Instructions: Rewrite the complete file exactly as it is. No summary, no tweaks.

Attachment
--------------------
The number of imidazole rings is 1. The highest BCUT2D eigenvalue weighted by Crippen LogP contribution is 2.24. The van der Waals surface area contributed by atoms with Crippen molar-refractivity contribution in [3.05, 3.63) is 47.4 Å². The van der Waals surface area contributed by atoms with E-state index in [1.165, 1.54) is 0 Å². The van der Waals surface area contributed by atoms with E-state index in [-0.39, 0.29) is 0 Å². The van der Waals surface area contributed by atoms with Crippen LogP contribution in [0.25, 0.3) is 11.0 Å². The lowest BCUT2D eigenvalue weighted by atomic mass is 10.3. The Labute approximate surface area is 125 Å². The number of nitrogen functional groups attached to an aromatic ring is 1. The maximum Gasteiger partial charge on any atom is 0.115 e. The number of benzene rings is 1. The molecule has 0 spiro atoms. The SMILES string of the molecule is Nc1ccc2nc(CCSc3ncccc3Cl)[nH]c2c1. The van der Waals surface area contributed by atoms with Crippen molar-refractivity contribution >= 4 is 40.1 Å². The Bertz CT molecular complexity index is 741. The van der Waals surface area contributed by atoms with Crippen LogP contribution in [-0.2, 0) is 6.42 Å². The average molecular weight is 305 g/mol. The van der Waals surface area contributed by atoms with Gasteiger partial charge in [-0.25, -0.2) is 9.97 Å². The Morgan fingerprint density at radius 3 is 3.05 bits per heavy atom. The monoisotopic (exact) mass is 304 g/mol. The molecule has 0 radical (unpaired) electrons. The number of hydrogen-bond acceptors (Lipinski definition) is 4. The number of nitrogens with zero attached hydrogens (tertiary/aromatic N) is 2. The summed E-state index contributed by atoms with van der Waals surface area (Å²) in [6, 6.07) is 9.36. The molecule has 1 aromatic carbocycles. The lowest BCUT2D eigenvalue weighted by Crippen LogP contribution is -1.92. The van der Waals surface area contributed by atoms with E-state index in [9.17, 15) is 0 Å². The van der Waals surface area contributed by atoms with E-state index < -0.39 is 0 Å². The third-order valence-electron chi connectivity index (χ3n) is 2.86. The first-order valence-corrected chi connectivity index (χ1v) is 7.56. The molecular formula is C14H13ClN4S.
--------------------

The number of imidazole rings is 1. The highest BCUT2D eigenvalue weighted by Crippen LogP contribution is 2.24. The van der Waals surface area contributed by atoms with Crippen molar-refractivity contribution in [3.05, 3.63) is 47.4 Å². The van der Waals surface area contributed by atoms with E-state index in [1.165, 1.54) is 0 Å². The van der Waals surface area contributed by atoms with E-state index in [-0.39, 0.29) is 0 Å². The van der Waals surface area contributed by atoms with Crippen LogP contribution in [0.25, 0.3) is 11.0 Å². The lowest BCUT2D eigenvalue weighted by atomic mass is 10.3. The Labute approximate surface area is 125 Å². The number of nitrogen functional groups attached to an aromatic ring is 1. The maximum Gasteiger partial charge on any atom is 0.115 e. The number of benzene rings is 1. The molecule has 0 spiro atoms. The SMILES string of the molecule is Nc1ccc2nc(CCSc3ncccc3Cl)[nH]c2c1. The van der Waals surface area contributed by atoms with Crippen molar-refractivity contribution >= 4 is 40.1 Å². The Bertz CT molecular complexity index is 741. The van der Waals surface area contributed by atoms with Crippen LogP contribution in [-0.2, 0) is 6.42 Å². The average molecular weight is 305 g/mol. The van der Waals surface area contributed by atoms with Gasteiger partial charge in [-0.25, -0.2) is 9.97 Å². The Morgan fingerprint density at radius 3 is 3.05 bits per heavy atom. The monoisotopic (exact) mass is 304 g/mol. The molecule has 0 radical (unpaired) electrons. The number of hydrogen-bond acceptors (Lipinski definition) is 4. The number of nitrogens with zero attached hydrogens (tertiary/aromatic N) is 2. The summed E-state index contributed by atoms with van der Waals surface area (Å²) in [6, 6.07) is 9.36. The molecule has 1 aromatic carbocycles. The lowest BCUT2D eigenvalue weighted by Crippen LogP contribution is -1.92. The van der Waals surface area contributed by atoms with E-state index in [9.17, 15) is 0 Å². The van der Waals surface area contributed by atoms with E-state index < -0.39 is 0 Å². The third-order valence-electron chi connectivity index (χ3n) is 2.86. The first-order valence-corrected chi connectivity index (χ1v) is 7.56. The molecular formula is C14H13ClN4S.